Choose a Self-Serve Dessert

Find a dessert recipe that doesn’t involve a lot of fuss for serving. So many times guests are full at the end of the big meal and want to save dessert for later. If you have an elaborate item planned for dessert, it can be frustrating to have to prepare it several times to meet guests’ appetites. Have something simple and delicious, that guests can help themselves to at a time that suits them. After all, we can all get off the couch once in a while.

Reality Check. I’m so happy to finally have these tips and tricks documented. I’m even happier that I still get to enjoy this year’s Thanksgiving from her couch. Perhaps I’ll remember to bring some wine.

 

4 Comments on Thanksgiving – Spectacular and Stress-free: Post 1 of 3

  1. Trina Muich
    November 12, 2014 at 2:32 pm (5 years ago)

    Great tips,I’ll have to try the rolled packages tucked in the oven! We’ve been having Thanksgiving at our house for a few years now. My Mom always hosted and it was her favorite Holiday. The numbers hovered around 25 and included family from Minnesota and local friends too. Libby and I fondly remember shining silver at the kitchen table the night before while Grandma peeled potatoes. We still have the same dishes as my Mom did (many cannot live without her artichoke dip appetizer) but always try something new too! My Mom has kept the menu and guest list (and memorable things that happened – like the year Big Daddy bought a smoker for the occasion and burned the skin of the turkeys – turns out that really seals in the juices!) from the past 20 years we love to read through it every year! Getting excited for this year – Tom’s family will be here. Loves to all of you!! Go Lynette!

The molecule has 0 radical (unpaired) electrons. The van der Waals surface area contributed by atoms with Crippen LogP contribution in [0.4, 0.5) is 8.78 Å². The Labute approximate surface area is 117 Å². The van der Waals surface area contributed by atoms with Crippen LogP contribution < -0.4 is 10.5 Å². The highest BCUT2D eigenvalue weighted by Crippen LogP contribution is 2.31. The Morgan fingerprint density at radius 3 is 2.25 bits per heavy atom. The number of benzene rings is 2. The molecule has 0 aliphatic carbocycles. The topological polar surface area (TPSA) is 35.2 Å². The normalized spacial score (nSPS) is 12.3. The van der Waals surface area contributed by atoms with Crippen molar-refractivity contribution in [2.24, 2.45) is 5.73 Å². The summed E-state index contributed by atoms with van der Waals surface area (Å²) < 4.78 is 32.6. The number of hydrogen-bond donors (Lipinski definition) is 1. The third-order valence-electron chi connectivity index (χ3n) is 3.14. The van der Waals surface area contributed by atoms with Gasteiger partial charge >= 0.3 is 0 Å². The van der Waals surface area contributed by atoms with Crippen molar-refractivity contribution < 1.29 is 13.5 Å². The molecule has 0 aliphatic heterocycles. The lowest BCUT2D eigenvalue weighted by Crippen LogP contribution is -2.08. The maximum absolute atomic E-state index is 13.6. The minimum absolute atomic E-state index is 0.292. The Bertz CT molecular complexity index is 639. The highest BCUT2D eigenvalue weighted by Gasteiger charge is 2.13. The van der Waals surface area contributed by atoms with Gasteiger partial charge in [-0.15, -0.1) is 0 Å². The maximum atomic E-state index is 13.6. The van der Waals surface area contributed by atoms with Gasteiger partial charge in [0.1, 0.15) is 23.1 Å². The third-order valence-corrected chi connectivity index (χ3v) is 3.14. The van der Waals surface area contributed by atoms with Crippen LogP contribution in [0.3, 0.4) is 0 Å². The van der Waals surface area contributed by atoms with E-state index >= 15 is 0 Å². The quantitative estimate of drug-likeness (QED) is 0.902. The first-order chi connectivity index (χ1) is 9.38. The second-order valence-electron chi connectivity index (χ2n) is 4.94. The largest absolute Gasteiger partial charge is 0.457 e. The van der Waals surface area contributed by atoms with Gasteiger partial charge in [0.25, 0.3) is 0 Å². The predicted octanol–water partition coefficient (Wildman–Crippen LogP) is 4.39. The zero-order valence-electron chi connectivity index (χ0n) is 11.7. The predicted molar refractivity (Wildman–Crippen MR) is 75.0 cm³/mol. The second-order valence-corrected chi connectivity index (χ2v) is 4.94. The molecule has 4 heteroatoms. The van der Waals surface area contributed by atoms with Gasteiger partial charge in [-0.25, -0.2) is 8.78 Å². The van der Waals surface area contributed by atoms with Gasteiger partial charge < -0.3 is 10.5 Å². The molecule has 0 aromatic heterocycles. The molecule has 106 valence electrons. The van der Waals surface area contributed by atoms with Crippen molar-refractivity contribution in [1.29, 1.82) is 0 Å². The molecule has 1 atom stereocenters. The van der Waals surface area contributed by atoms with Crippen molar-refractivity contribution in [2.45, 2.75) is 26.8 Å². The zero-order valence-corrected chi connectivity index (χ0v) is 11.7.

Reply
    • Kerry
      November 12, 2014 at 4:08 pm (5 years ago)

      Oh my goodness, Trina, thanks for the lovely comment – reading those memories (especially of Big Daddy!) made me tear up! Good luck hosting that crazy number again this year (as you can see I’m putting off that grown up stage until I’m forced to take it over), and I hope some of the tips are useful. The aluminum foil rolls really are genius! Recipes next Wednesday – hopefully you find something you may want to try. xoxo!

      Reply
  2. megan weizel
    November 12, 2014 at 3:26 pm (5 years ago)

    Watch out Lynette! After reading that post, you might have a lot of drop in visitors this year! 🙂

    Reply
    • Kerry
      November 12, 2014 at 4:09 pm (5 years ago)

      You know Lynette – she would be prepared for anything!

      Reply